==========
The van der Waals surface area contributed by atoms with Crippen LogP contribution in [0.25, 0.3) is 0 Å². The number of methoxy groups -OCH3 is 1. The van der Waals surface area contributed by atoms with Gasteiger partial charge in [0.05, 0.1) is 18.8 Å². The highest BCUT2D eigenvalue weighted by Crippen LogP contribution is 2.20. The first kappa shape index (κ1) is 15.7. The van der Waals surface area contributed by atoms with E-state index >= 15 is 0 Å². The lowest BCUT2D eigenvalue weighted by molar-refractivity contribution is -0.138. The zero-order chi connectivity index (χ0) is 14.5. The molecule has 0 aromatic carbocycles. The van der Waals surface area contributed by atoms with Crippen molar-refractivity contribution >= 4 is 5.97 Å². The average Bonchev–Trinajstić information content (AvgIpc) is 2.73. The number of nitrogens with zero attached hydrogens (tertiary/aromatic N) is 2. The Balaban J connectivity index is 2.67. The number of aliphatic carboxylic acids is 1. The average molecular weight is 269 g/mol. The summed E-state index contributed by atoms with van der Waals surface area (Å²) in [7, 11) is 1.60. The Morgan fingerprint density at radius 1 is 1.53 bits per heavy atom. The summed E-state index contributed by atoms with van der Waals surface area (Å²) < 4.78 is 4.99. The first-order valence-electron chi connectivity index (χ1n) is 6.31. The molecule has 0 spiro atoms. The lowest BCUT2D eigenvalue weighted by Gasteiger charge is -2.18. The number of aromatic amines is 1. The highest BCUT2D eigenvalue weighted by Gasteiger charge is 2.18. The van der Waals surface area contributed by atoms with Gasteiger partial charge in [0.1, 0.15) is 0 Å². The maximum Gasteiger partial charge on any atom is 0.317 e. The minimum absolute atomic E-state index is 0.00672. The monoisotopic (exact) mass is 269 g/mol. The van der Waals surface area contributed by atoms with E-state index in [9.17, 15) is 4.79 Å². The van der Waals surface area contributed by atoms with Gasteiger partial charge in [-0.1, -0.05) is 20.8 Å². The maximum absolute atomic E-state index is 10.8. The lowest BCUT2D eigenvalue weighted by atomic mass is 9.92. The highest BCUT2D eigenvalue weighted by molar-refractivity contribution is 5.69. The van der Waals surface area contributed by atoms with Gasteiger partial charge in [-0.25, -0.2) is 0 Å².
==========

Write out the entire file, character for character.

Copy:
The van der Waals surface area contributed by atoms with Crippen LogP contribution in [0.25, 0.3) is 0 Å². The number of methoxy groups -OCH3 is 1. The van der Waals surface area contributed by atoms with Gasteiger partial charge in [0.05, 0.1) is 18.8 Å². The highest BCUT2D eigenvalue weighted by Crippen LogP contribution is 2.20. The first kappa shape index (κ1) is 15.7. The van der Waals surface area contributed by atoms with E-state index >= 15 is 0 Å². The lowest BCUT2D eigenvalue weighted by molar-refractivity contribution is -0.138. The zero-order chi connectivity index (χ0) is 14.5. The molecule has 0 aromatic carbocycles. The van der Waals surface area contributed by atoms with Crippen molar-refractivity contribution >= 4 is 5.97 Å². The average Bonchev–Trinajstić information content (AvgIpc) is 2.73. The number of nitrogens with zero attached hydrogens (tertiary/aromatic N) is 2. The Balaban J connectivity index is 2.67. The number of aliphatic carboxylic acids is 1. The average molecular weight is 269 g/mol. The summed E-state index contributed by atoms with van der Waals surface area (Å²) in [7, 11) is 1.60. The Morgan fingerprint density at radius 1 is 1.53 bits per heavy atom. The summed E-state index contributed by atoms with van der Waals surface area (Å²) < 4.78 is 4.99. The first-order valence-electron chi connectivity index (χ1n) is 6.31. The molecule has 0 spiro atoms. The lowest BCUT2D eigenvalue weighted by Gasteiger charge is -2.18. The number of aromatic amines is 1. The highest BCUT2D eigenvalue weighted by Gasteiger charge is 2.18. The van der Waals surface area contributed by atoms with Gasteiger partial charge in [0.1, 0.15) is 0 Å². The maximum Gasteiger partial charge on any atom is 0.317 e. The minimum absolute atomic E-state index is 0.00672. The monoisotopic (exact) mass is 269 g/mol. The van der Waals surface area contributed by atoms with E-state index in [9.17, 15) is 4.79 Å². The van der Waals surface area contributed by atoms with Gasteiger partial charge in [-0.1, -0.05) is 20.8 Å². The maximum absolute atomic E-state index is 10.8. The lowest BCUT2D eigenvalue weighted by atomic mass is 9.92. The highest BCUT2D eigenvalue weighted by molar-refractivity contribution is 5.69. The van der Waals surface area contributed by atoms with Gasteiger partial charge in [-0.25, -0.2) is 0 Å².